WordPress Plugin Pet Peeve #1: Hardcoding wp-content
Perhaps my biggest pet peeves I run across with WordPress plugins is when developers hardcode the URL or path to the
WordPress content folder. By default this folder is named ‘wp-content’, and resides at the root of the primary
WordPress folder. However, since WordPress 2.6 (released July 2008), this location can be moved by simply defining
a constant in
wp-config.php. That’s precisely what I do on my website: my WordPress installation lives at
/wordpress while my content folder is at
/wordpress-content I like having this separation of core WordPress
files from the themes, plugins, and uploads I’ve added myself. It also makes it easier for me to upgrade WordPress,
since I don’t use the built-in upgrade system added in 2.7. Any plugins that still hardcode the path of the
wp-content folder break in often spectacular ways on my site.
So what should plugins do instead? In order to make moving your content folder possible, WordPress 2.6 added a number of constants and functions which refer to the correct location of several often used folders. So instead of including an image using something like:
<img src="<?php bloginfo('wpurl') ?>/wp-content/plugins/my-plugin/images/logo.png" />
you would have:
<img src="<?php echo WP_PLUGIN_URL ?>/my-plugin/images/logo.png" />
or even better:
<img src="<?php echo plugins_url('my-plugin/images/logo.png') ?>" />
Since these constants were added in WordPress 2.6, they obviously won’t work in earlier versions. No problem, you can define them yourself in your plugin. The WordPress Codex page Determining Plugin and Content Directories includes 8 lines of code (plus 1 comment) that you can add to your plugin to ensure these constants are set, even in older versions of WordPress:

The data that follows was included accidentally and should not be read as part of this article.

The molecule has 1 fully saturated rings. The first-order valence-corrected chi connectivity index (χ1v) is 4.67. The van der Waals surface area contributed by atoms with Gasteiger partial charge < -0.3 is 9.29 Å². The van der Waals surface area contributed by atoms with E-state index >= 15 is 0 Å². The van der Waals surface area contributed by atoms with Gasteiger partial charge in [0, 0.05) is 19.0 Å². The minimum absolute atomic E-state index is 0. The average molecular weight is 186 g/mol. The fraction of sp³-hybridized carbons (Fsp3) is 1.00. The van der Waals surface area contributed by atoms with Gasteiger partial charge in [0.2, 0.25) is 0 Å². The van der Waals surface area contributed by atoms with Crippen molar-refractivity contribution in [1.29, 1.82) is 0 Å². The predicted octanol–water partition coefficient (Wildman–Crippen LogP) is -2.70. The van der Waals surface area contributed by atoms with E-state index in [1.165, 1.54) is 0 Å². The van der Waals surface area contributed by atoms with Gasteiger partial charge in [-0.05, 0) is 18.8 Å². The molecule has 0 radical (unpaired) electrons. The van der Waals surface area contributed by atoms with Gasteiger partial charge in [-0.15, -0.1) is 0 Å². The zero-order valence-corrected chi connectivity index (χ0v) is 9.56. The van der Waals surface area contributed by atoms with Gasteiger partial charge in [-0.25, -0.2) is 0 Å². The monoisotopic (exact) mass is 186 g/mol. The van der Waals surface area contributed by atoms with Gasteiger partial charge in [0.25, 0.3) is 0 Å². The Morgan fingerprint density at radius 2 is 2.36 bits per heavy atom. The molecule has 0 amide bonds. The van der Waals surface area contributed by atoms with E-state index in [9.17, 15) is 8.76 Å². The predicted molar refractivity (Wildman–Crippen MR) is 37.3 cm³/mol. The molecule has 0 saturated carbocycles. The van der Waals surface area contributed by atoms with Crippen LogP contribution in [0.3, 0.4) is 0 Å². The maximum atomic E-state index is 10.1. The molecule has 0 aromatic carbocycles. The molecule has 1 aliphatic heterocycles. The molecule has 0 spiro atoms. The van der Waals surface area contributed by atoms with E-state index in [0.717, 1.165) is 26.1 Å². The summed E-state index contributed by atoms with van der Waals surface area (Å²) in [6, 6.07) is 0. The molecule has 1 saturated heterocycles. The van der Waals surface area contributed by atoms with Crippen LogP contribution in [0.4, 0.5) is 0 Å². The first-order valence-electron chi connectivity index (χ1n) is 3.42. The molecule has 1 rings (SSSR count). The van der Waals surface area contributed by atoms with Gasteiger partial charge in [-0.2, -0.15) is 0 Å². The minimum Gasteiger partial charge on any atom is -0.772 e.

// Pre-2.6 compatibility if ( ! defined( 'WP_CONTENT_URL' ) ) define( 'WP_CONTENT_URL', get_option( 'siteurl' ) . '/wp-content' ); if ( ! defined( 'WP_CONTENT_DIR' ) ) define( 'WP_CONTENT_DIR', ABSPATH . 'wp-content' ); if ( ! defined( 'WP_PLUGIN_URL' ) ) define( 'WP_PLUGIN_URL', WP_CONTENT_URL. '/plugins' ); if ( ! defined( 'WP_PLUGIN_DIR' ) ) define( 'WP_PLUGIN_DIR', WP_CONTENT_DIR . '/plugins' );
Everywhere else in your plugin, make sure that you use the constants, not the hardcoded path. If the string
‘wp-content’ appears anywhere in your plugin that isn’t defining one of the constants above, you’re doing it wrong. If
you also want to make sure the functions like
plugins_url are available in older versions of WordPress, see the
compatibility.php file the ships with the WordPress OpenID Plugin.
So plugin authors, please go and fix this in your plugins. Please? Otherwise I can’t use your plugin at all on my site.
Comments and responses
I’ve run into this problem with a few plugins as well. I got tired of fixing plugin each time a new version of the plugin was released, so I added a few mod_rewrite rules to ensures that the requests ended up in the right spot.
I ended up adding those rules to my ‘WordPress in a separate directory from SVN’ post: